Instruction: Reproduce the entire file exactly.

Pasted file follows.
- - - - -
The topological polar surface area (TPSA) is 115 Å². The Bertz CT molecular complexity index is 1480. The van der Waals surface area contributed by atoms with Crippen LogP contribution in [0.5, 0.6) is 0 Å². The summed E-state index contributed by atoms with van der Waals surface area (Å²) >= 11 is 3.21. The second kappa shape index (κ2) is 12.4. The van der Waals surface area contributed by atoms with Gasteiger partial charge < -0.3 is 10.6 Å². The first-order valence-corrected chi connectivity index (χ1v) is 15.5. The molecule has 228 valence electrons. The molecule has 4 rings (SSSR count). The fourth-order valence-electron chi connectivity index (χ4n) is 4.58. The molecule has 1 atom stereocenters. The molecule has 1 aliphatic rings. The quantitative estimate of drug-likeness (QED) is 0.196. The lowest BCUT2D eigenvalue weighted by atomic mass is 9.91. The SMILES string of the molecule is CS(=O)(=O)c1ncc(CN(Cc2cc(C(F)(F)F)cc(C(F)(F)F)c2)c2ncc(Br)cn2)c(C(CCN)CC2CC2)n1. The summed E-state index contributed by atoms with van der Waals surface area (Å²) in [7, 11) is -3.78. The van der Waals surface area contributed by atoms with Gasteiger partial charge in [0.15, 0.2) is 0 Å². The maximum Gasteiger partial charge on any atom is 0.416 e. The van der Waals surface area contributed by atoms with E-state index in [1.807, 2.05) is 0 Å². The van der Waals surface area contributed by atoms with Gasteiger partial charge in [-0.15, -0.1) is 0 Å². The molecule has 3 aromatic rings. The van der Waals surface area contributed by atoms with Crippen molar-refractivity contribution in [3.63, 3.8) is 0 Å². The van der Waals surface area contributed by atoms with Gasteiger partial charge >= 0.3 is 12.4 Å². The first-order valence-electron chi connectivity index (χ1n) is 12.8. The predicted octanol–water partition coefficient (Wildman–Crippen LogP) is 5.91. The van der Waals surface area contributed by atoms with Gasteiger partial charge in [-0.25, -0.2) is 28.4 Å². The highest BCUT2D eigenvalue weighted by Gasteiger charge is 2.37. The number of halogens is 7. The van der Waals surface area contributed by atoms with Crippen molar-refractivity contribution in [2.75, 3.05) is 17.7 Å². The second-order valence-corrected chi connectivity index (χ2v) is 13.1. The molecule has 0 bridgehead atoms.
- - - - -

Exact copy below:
The topological polar surface area (TPSA) is 115 Å². The Bertz CT molecular complexity index is 1480. The van der Waals surface area contributed by atoms with Crippen LogP contribution in [0.5, 0.6) is 0 Å². The summed E-state index contributed by atoms with van der Waals surface area (Å²) >= 11 is 3.21. The second kappa shape index (κ2) is 12.4. The van der Waals surface area contributed by atoms with Gasteiger partial charge < -0.3 is 10.6 Å². The first-order valence-corrected chi connectivity index (χ1v) is 15.5. The molecule has 228 valence electrons. The molecule has 4 rings (SSSR count). The fourth-order valence-electron chi connectivity index (χ4n) is 4.58. The molecule has 1 atom stereocenters. The molecule has 1 aliphatic rings. The quantitative estimate of drug-likeness (QED) is 0.196. The lowest BCUT2D eigenvalue weighted by atomic mass is 9.91. The SMILES string of the molecule is CS(=O)(=O)c1ncc(CN(Cc2cc(C(F)(F)F)cc(C(F)(F)F)c2)c2ncc(Br)cn2)c(C(CCN)CC2CC2)n1. The summed E-state index contributed by atoms with van der Waals surface area (Å²) in [7, 11) is -3.78. The van der Waals surface area contributed by atoms with Gasteiger partial charge in [0.15, 0.2) is 0 Å². The maximum Gasteiger partial charge on any atom is 0.416 e. The van der Waals surface area contributed by atoms with E-state index in [1.807, 2.05) is 0 Å². The van der Waals surface area contributed by atoms with Gasteiger partial charge in [-0.15, -0.1) is 0 Å². The molecule has 3 aromatic rings. The van der Waals surface area contributed by atoms with Crippen molar-refractivity contribution in [3.63, 3.8) is 0 Å². The van der Waals surface area contributed by atoms with Gasteiger partial charge >= 0.3 is 12.4 Å². The first-order valence-electron chi connectivity index (χ1n) is 12.8. The predicted octanol–water partition coefficient (Wildman–Crippen LogP) is 5.91. The van der Waals surface area contributed by atoms with Gasteiger partial charge in [-0.25, -0.2) is 28.4 Å². The highest BCUT2D eigenvalue weighted by Gasteiger charge is 2.37. The number of halogens is 7. The van der Waals surface area contributed by atoms with Crippen molar-refractivity contribution in [2.75, 3.05) is 17.7 Å². The second-order valence-corrected chi connectivity index (χ2v) is 13.1. The molecule has 0 bridgehead atoms.